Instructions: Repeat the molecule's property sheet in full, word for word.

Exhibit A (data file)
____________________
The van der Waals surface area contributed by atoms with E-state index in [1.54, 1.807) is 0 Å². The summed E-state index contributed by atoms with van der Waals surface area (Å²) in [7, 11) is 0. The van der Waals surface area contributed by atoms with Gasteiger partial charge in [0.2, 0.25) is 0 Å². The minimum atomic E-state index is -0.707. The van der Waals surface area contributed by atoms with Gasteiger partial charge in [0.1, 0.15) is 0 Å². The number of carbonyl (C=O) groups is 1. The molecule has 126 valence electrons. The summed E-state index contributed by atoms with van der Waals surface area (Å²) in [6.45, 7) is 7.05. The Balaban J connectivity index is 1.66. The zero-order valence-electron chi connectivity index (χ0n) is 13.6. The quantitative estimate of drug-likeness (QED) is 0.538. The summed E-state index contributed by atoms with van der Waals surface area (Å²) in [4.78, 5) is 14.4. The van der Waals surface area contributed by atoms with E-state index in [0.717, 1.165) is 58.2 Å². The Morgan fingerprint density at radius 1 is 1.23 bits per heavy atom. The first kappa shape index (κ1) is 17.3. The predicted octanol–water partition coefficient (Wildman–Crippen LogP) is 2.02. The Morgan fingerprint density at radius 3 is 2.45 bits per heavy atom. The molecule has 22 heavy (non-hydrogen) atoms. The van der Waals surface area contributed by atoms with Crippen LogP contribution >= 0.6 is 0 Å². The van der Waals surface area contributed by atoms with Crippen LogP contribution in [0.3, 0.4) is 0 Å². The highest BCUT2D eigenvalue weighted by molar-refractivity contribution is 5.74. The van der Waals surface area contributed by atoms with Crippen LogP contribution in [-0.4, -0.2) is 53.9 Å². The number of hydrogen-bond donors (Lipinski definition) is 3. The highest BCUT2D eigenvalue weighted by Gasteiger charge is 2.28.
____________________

The van der Waals surface area contributed by atoms with E-state index in [1.54, 1.807) is 0 Å². The summed E-state index contributed by atoms with van der Waals surface area (Å²) in [7, 11) is 0. The van der Waals surface area contributed by atoms with Gasteiger partial charge in [0.2, 0.25) is 0 Å². The minimum atomic E-state index is -0.707. The van der Waals surface area contributed by atoms with Gasteiger partial charge in [0.1, 0.15) is 0 Å². The number of carbonyl (C=O) groups is 1. The molecule has 126 valence electrons. The summed E-state index contributed by atoms with van der Waals surface area (Å²) in [6.45, 7) is 7.05. The Balaban J connectivity index is 1.66. The zero-order valence-electron chi connectivity index (χ0n) is 13.6. The quantitative estimate of drug-likeness (QED) is 0.538. The summed E-state index contributed by atoms with van der Waals surface area (Å²) in [4.78, 5) is 14.4. The van der Waals surface area contributed by atoms with E-state index in [0.717, 1.165) is 58.2 Å². The Morgan fingerprint density at radius 1 is 1.23 bits per heavy atom. The first kappa shape index (κ1) is 17.3. The predicted octanol–water partition coefficient (Wildman–Crippen LogP) is 2.02. The Morgan fingerprint density at radius 3 is 2.45 bits per heavy atom. The molecule has 22 heavy (non-hydrogen) atoms. The van der Waals surface area contributed by atoms with Crippen LogP contribution >= 0.6 is 0 Å². The van der Waals surface area contributed by atoms with Crippen LogP contribution in [0.3, 0.4) is 0 Å². The highest BCUT2D eigenvalue weighted by molar-refractivity contribution is 5.74. The van der Waals surface area contributed by atoms with Crippen LogP contribution in [-0.4, -0.2) is 53.9 Å². The number of hydrogen-bond donors (Lipinski definition) is 3. The highest BCUT2D eigenvalue weighted by Gasteiger charge is 2.28.